It all started when Ms. Salinas told us about her third eye. It was home ec., and we were sitting in front of the sewing machines with table runners that we were going to make our moms or yayas do for us anyway. I was pretty anxious about that project.
Produced by Grammy and Audie award-winning narrator and producer Stefan Rudnicki, our podcast features audiobook-style recordings of two of the four stories we publish each month in Nightmare. To subscribe (free!) to the podcast, you'll either need our podcast RSS feed (http://nightmare-magazine.com/itunes-rss) and put that into your favorite podcast client (a/k/a podcatcher), or you can just subscribe via iTunes.
So if there’s anyone listening at this god-awful hour, tonight’s topic is the same one as this morning, this afternoon, and earlier this evening . . . in fact, it’s the same topic the whole world’s had for the last thirteen days, if anyone’s been counting: Our Loved Ones; Why Have They Come Back from the Dead and What the Fuck Do They Want?
Clutch has killed somebody recently. This goes without saying. For as long as Clutch can remember, he has always killed somebody “recently.” If not within the last few hours, then certainly within the last few days. He may have gone as long as a couple of weeks without, from time to time, when circumstances conspired against him. But never as long as a month, no, not for living memory.
I’d used duct tape to attach one end of a garden hose to the exhaust pipe, and the other end of the hose ran in through the crack at the top of the passenger-side window, pumping sweet poison into the interior. I took a last swig from the bottle between my knees, the liquor burning its familiar path down my throat. I closed my eyes and waited for a sleep that would be forever untroubled by bad dreams—for the final closing of the unbalanced account of my life—when something tapped against the glass beside my left ear.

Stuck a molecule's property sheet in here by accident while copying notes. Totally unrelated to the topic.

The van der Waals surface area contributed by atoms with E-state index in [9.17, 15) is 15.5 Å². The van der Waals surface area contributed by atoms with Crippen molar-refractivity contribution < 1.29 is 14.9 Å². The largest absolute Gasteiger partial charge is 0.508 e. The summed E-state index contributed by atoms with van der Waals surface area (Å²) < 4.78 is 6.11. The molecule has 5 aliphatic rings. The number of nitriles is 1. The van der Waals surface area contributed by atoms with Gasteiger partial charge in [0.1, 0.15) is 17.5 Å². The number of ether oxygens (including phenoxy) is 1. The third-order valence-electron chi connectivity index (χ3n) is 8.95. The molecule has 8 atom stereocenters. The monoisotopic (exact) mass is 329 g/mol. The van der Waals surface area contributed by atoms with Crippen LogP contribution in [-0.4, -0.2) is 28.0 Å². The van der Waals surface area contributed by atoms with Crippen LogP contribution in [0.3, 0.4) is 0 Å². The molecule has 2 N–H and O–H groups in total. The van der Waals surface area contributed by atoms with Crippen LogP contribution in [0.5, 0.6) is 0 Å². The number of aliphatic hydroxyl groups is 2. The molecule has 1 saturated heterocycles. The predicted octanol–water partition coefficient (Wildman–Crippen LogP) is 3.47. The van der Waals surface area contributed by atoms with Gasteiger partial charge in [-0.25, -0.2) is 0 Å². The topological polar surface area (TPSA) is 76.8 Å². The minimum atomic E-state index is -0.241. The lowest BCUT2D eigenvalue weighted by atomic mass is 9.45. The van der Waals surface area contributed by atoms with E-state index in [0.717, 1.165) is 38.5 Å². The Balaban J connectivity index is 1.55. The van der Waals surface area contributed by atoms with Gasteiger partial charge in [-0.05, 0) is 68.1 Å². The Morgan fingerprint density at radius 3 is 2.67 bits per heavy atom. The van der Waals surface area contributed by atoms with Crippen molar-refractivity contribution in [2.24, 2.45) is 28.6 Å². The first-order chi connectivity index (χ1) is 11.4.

Gibbons swigged from his hipflask, driving one-handed as he followed the caravan of carny vehicles barreling along the interstate toward tonight’s show. As the booze burned through him, he bared his teeth, glaring in the rearview at the tarp-shrouded shape of the car hooked to his truck.
Walk continuously around a tree with an owl in it: the owl will keep its eye on you until it has wrenched off its own head. He couldn’t remember where the words had come from, but he knew they were old and the last time he had heard them he could have been little more than five years of age.
1. Because it would take the patience of a saint or Dalai Lama to smilingly turn the other cheek to those six savage boys day after day, to emerge unembittered from each new round of psychological and physical assaults; whereas I, Jared Shumsky, aged sixteen, have many things, like pimples and the bottom bunk bed in a trailer, and clothes that smell like cherry car air fresheners, but no particular strength or patience.
It had taken three days before the supervisor—“call me Marty”—asked Finn for the favour. He knew by the looks on the faces of the other staff—the little upturning of their heads that meant they were listening, but weren’t going to show it—that it wasn’t going to be a good favour.
The crew is drowned, the ship is flayed to ribbons and splinters, and her own arms are a-rotted down to yellowed bone and salt-cured jerky not even the gulls will touch. Cross-legged on her chunk of life-raft, staring at that familiar line of decaying blubber through the spyglass, all Captain Perth can think, over and over again, is: just a little further. Just a little further and things will right themselves, if only I am strong.
From the camp on the hill they could see everything, the river and the barn with its silos of molding grain, the hunting crows, and far to the west, in the square white farmhouse with its padlocked cellar door, the congregation of the Dead.